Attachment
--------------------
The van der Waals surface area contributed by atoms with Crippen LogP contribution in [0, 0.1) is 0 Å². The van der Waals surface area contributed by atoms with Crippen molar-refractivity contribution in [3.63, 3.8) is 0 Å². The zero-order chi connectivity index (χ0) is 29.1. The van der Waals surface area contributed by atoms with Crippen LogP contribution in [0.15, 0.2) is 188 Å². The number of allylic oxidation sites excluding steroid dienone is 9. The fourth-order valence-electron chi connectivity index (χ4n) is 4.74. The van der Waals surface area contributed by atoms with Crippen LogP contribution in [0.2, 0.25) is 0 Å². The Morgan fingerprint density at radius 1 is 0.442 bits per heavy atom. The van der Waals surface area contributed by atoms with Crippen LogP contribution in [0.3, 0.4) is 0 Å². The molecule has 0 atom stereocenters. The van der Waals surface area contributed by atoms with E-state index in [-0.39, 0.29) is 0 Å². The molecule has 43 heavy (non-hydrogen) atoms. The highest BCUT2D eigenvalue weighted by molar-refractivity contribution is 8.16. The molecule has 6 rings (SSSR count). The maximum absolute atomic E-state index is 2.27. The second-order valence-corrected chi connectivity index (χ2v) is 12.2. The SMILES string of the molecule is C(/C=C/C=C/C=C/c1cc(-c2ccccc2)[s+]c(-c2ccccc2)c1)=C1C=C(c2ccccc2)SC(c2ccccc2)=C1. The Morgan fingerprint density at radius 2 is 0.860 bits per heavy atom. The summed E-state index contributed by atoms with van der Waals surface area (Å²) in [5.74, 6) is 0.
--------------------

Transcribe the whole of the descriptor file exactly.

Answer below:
The van der Waals surface area contributed by atoms with Crippen LogP contribution in [0, 0.1) is 0 Å². The van der Waals surface area contributed by atoms with Crippen molar-refractivity contribution in [3.63, 3.8) is 0 Å². The zero-order chi connectivity index (χ0) is 29.1. The van der Waals surface area contributed by atoms with Crippen LogP contribution in [0.15, 0.2) is 188 Å². The number of allylic oxidation sites excluding steroid dienone is 9. The fourth-order valence-electron chi connectivity index (χ4n) is 4.74. The van der Waals surface area contributed by atoms with Crippen LogP contribution in [0.2, 0.25) is 0 Å². The Morgan fingerprint density at radius 1 is 0.442 bits per heavy atom. The van der Waals surface area contributed by atoms with Crippen LogP contribution in [0.3, 0.4) is 0 Å². The molecule has 0 atom stereocenters. The van der Waals surface area contributed by atoms with E-state index in [-0.39, 0.29) is 0 Å². The molecule has 43 heavy (non-hydrogen) atoms. The highest BCUT2D eigenvalue weighted by molar-refractivity contribution is 8.16. The molecule has 6 rings (SSSR count). The maximum absolute atomic E-state index is 2.27. The second-order valence-corrected chi connectivity index (χ2v) is 12.2. The SMILES string of the molecule is C(/C=C/C=C/C=C/c1cc(-c2ccccc2)[s+]c(-c2ccccc2)c1)=C1C=C(c2ccccc2)SC(c2ccccc2)=C1. The Morgan fingerprint density at radius 2 is 0.860 bits per heavy atom. The summed E-state index contributed by atoms with van der Waals surface area (Å²) in [5.74, 6) is 0.